The Hunt for the Right
Recently, I have been bombarded
with credit card advertising that promises low interest rates,
lengthy grace periods, no annual fees, cash back, low late-payment
charges, and low over-the-limit fees. However, when I looked closely
at the fine print, I discovered these credit offers were no better
than what I currently have, even if the headlines appear to promise
something better. What should you do to help get the right credit
card for you?
The short answer is that you should
shop around and read the fine print.
Begin by determining the features
that fit your purchasing needs. For example, do you pay off the
balance every month? If you do, then the interest rate on balances
may be less important than the length of the grace period. If
you plan to carry a balance, then the interest rate should become
very important. Check the card’s APR. The APR is the annual
percentage rate you will pay, on an annual basis, if you carry
balances. Make sure the advertised interest rate is not a “teaser”
low-interest rate that moves higher after an introductory period.
Also, check the interest rate closely. Is it fixed or is it variable?
If variable, what is the index?
Next, determine whether the card
is accepted nationally and at the stores you frequent. What are
the penalties if you make late payments? What method is used in
determining your outstanding balance and resulting finance charges?
What is your grace period? Do interest charges accrue right away
or after a certain time period? Can you pay online at a secured
site or must you pay by mail?
After you think you have sorted
through the offers and found the best one, call the card issuer
to verify the publicized information. Make sure, if possible,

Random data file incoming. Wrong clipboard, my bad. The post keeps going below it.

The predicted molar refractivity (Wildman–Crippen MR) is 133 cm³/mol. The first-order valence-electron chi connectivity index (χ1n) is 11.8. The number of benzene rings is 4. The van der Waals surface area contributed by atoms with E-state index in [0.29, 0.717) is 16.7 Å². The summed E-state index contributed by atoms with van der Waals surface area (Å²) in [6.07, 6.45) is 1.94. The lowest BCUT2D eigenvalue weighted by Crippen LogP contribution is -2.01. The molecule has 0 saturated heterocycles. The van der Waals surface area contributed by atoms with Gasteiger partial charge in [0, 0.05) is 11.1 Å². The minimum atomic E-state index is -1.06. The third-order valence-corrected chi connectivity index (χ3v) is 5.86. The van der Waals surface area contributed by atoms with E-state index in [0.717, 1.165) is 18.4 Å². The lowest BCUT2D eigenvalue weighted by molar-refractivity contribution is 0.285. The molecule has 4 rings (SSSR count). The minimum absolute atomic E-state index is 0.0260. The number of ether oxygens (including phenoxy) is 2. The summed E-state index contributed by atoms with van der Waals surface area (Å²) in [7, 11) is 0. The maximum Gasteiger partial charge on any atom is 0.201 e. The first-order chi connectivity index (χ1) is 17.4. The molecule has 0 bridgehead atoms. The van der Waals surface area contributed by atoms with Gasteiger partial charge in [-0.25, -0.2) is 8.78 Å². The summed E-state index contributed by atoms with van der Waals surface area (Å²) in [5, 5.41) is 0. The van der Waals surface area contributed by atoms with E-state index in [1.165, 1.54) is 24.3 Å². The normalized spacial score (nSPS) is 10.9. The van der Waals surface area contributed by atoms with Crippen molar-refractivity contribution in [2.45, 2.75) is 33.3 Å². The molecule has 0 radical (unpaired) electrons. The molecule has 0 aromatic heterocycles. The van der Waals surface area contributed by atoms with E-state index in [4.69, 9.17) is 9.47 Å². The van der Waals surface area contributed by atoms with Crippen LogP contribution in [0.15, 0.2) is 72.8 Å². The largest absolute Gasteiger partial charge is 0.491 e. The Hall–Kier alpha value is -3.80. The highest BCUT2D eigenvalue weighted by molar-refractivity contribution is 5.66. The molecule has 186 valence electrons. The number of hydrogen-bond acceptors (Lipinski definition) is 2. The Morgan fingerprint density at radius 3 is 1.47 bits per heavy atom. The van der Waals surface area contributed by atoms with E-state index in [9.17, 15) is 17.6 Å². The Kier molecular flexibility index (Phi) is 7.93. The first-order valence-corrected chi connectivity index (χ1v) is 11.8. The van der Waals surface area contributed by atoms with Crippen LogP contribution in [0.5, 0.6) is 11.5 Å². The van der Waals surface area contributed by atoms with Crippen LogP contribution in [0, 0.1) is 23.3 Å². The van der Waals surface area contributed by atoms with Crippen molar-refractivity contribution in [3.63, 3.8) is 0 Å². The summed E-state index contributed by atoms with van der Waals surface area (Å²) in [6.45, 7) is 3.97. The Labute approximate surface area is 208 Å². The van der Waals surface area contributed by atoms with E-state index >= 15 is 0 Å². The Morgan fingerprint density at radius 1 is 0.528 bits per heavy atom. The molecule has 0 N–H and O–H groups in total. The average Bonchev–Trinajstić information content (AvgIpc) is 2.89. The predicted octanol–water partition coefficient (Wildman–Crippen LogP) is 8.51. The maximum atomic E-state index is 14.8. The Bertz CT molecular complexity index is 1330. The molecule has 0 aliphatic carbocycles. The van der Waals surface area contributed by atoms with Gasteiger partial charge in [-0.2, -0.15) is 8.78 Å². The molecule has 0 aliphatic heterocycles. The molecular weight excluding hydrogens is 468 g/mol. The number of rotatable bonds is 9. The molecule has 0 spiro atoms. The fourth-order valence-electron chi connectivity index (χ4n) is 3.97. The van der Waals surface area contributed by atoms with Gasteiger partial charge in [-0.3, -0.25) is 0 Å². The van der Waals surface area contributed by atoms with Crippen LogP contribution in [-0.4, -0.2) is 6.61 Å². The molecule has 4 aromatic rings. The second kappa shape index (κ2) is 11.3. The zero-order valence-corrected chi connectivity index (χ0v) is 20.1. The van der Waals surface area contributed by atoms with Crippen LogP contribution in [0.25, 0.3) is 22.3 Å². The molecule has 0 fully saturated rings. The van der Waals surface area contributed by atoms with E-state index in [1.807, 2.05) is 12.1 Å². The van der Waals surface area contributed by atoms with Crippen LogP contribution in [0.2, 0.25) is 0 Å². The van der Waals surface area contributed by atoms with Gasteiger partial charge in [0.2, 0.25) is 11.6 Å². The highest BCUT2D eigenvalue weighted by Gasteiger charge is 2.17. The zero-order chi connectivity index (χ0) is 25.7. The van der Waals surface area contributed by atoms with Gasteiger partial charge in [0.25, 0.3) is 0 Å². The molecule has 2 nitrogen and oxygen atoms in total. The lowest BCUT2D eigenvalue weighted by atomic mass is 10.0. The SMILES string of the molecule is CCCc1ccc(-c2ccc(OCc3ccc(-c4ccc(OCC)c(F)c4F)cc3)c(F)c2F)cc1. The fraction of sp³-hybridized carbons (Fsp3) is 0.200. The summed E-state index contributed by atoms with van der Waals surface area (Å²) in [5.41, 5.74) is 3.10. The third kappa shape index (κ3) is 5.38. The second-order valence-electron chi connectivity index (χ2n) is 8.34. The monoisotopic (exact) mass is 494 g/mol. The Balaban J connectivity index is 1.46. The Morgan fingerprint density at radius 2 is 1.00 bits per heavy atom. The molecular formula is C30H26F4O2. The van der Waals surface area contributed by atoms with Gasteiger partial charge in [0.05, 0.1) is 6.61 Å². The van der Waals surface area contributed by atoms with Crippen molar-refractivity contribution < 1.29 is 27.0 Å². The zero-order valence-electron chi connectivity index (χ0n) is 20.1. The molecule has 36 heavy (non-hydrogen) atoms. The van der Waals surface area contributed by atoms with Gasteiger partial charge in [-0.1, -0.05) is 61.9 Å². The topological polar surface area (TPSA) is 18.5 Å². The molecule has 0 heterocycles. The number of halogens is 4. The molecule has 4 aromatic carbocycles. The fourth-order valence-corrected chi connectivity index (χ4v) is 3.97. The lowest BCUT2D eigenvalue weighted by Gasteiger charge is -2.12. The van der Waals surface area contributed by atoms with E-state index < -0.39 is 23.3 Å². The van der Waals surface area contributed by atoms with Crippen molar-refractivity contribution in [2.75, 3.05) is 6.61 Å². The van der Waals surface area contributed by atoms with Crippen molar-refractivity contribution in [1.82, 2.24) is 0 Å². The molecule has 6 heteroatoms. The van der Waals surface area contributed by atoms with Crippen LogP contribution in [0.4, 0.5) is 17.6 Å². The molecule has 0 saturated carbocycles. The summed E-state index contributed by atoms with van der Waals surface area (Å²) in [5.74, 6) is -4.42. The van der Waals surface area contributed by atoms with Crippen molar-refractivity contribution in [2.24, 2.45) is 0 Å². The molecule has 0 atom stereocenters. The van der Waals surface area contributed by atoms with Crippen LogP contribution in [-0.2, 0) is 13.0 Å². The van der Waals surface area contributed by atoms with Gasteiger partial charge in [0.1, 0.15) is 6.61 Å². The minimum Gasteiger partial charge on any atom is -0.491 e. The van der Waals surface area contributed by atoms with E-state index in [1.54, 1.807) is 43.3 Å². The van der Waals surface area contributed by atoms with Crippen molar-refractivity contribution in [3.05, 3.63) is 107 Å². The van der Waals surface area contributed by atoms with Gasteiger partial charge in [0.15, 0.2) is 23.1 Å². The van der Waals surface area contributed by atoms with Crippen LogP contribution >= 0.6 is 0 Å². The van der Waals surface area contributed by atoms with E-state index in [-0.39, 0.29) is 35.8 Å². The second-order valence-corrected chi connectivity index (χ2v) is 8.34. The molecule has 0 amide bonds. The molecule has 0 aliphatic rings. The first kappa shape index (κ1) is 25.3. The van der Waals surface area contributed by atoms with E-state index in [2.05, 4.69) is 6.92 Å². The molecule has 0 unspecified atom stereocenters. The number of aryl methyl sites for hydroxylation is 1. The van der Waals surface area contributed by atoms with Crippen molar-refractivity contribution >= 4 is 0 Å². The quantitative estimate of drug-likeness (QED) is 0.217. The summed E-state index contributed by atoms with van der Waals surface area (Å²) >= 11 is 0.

that you have the promises in writing. Just yesterday, one western
Wisconsin consumer told me that her son’s credit card was
quite different than promised. Unfortunately, he is now being
charged several fees that she believes were not clearly disclosed
to her son before he applied for—and used—the new
If you already have a credit card
and have a good credit rating, ask your current card issuer to
lower your current interest rate or to reduce or waive your annual
fee. I did this and saved more than $50 per year for a frequent-flyer
Finally, the Federal Reserve Bank
maintains a very helpful credit card survey list at http://www.federalreserve.gov/pubs/shop/tablwb.pdf
You Really Can Eliminate Most Pre-Approved
Credit Card Offers. WECN readers keep asking: How do cut the number
of pre-approved credit card offers that come in your mail? I am
happy to once again give you the answer. The three major credit
reporting agencies have banded together and created a service
that allows you to opt out of receiving most pre-approved credit
card offers for either two years or permanently. You will be asked
to provide some personal identifying information over the telephone,
but this is a legitimate service. Call toll-free, 1-888-567-8688.
You will be glad you did.